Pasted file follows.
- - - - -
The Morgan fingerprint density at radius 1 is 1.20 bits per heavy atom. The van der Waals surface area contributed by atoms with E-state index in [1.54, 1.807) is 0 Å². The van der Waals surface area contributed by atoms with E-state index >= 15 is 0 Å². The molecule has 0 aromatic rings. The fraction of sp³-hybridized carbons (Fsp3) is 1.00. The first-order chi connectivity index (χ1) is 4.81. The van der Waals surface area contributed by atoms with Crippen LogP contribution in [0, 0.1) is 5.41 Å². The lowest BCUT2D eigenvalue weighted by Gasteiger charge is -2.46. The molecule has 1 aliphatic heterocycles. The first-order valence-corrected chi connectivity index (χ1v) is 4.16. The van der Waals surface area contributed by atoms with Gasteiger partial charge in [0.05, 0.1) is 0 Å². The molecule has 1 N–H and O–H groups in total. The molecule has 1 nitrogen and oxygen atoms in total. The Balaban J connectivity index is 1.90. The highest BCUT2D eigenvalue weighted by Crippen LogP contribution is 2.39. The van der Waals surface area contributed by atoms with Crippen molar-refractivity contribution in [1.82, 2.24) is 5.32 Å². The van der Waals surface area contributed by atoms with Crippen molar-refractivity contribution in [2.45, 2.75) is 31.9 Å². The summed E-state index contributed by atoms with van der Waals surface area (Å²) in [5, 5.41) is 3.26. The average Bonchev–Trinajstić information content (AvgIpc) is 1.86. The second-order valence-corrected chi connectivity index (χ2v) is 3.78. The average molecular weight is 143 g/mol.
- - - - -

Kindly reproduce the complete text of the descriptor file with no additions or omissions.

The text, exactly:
The Morgan fingerprint density at radius 1 is 1.20 bits per heavy atom. The van der Waals surface area contributed by atoms with E-state index in [1.54, 1.807) is 0 Å². The van der Waals surface area contributed by atoms with E-state index >= 15 is 0 Å². The molecule has 0 aromatic rings. The fraction of sp³-hybridized carbons (Fsp3) is 1.00. The first-order chi connectivity index (χ1) is 4.81. The van der Waals surface area contributed by atoms with Crippen LogP contribution in [0, 0.1) is 5.41 Å². The lowest BCUT2D eigenvalue weighted by Gasteiger charge is -2.46. The molecule has 1 aliphatic heterocycles. The first-order valence-corrected chi connectivity index (χ1v) is 4.16. The van der Waals surface area contributed by atoms with Gasteiger partial charge in [0.05, 0.1) is 0 Å². The molecule has 1 N–H and O–H groups in total. The molecule has 1 nitrogen and oxygen atoms in total. The Balaban J connectivity index is 1.90. The highest BCUT2D eigenvalue weighted by Crippen LogP contribution is 2.39. The van der Waals surface area contributed by atoms with Crippen molar-refractivity contribution in [1.82, 2.24) is 5.32 Å². The van der Waals surface area contributed by atoms with Crippen molar-refractivity contribution in [2.45, 2.75) is 31.9 Å². The summed E-state index contributed by atoms with van der Waals surface area (Å²) in [5, 5.41) is 3.26. The average Bonchev–Trinajstić information content (AvgIpc) is 1.86. The second-order valence-corrected chi connectivity index (χ2v) is 3.78. The average molecular weight is 143 g/mol.